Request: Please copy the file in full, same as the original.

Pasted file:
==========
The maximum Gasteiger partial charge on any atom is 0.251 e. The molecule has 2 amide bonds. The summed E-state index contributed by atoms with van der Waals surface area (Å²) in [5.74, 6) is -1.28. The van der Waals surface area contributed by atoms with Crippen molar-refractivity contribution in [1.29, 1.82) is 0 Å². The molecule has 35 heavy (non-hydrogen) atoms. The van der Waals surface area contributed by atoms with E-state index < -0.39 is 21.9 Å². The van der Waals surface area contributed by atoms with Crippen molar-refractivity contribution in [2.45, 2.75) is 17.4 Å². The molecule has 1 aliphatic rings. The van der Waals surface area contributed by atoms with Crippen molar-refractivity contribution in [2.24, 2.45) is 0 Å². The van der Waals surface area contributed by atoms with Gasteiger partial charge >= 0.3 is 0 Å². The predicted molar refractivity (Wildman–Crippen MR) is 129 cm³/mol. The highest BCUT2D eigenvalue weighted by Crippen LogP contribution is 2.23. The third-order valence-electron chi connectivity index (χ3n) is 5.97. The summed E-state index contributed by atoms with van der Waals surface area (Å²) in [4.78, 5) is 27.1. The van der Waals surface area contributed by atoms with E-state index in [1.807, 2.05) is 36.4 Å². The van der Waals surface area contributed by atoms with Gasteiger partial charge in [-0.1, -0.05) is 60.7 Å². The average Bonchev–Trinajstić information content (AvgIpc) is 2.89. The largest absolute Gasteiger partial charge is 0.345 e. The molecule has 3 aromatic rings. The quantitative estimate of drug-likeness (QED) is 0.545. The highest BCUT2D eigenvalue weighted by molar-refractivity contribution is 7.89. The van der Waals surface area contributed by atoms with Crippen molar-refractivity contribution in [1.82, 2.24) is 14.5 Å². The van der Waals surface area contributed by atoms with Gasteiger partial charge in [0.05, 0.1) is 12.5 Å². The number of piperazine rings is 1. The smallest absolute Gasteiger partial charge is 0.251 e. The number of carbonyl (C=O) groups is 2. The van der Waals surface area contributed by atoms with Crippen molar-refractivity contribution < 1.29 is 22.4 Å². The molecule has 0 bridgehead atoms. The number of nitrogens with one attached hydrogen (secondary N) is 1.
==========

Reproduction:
The maximum Gasteiger partial charge on any atom is 0.251 e. The molecule has 2 amide bonds. The summed E-state index contributed by atoms with van der Waals surface area (Å²) in [5.74, 6) is -1.28. The van der Waals surface area contributed by atoms with Crippen molar-refractivity contribution in [1.29, 1.82) is 0 Å². The molecule has 35 heavy (non-hydrogen) atoms. The van der Waals surface area contributed by atoms with E-state index < -0.39 is 21.9 Å². The van der Waals surface area contributed by atoms with Crippen molar-refractivity contribution in [2.45, 2.75) is 17.4 Å². The molecule has 1 aliphatic rings. The van der Waals surface area contributed by atoms with Crippen molar-refractivity contribution in [2.24, 2.45) is 0 Å². The van der Waals surface area contributed by atoms with Gasteiger partial charge >= 0.3 is 0 Å². The predicted molar refractivity (Wildman–Crippen MR) is 129 cm³/mol. The highest BCUT2D eigenvalue weighted by Crippen LogP contribution is 2.23. The third-order valence-electron chi connectivity index (χ3n) is 5.97. The summed E-state index contributed by atoms with van der Waals surface area (Å²) in [4.78, 5) is 27.1. The van der Waals surface area contributed by atoms with E-state index in [1.807, 2.05) is 36.4 Å². The van der Waals surface area contributed by atoms with Gasteiger partial charge in [-0.1, -0.05) is 60.7 Å². The average Bonchev–Trinajstić information content (AvgIpc) is 2.89. The largest absolute Gasteiger partial charge is 0.345 e. The molecule has 3 aromatic rings. The quantitative estimate of drug-likeness (QED) is 0.545. The highest BCUT2D eigenvalue weighted by molar-refractivity contribution is 7.89. The van der Waals surface area contributed by atoms with Crippen molar-refractivity contribution in [1.82, 2.24) is 14.5 Å². The van der Waals surface area contributed by atoms with Gasteiger partial charge in [0.05, 0.1) is 12.5 Å². The number of piperazine rings is 1. The smallest absolute Gasteiger partial charge is 0.251 e. The number of carbonyl (C=O) groups is 2. The van der Waals surface area contributed by atoms with Crippen molar-refractivity contribution < 1.29 is 22.4 Å². The molecule has 0 bridgehead atoms. The number of nitrogens with one attached hydrogen (secondary N) is 1.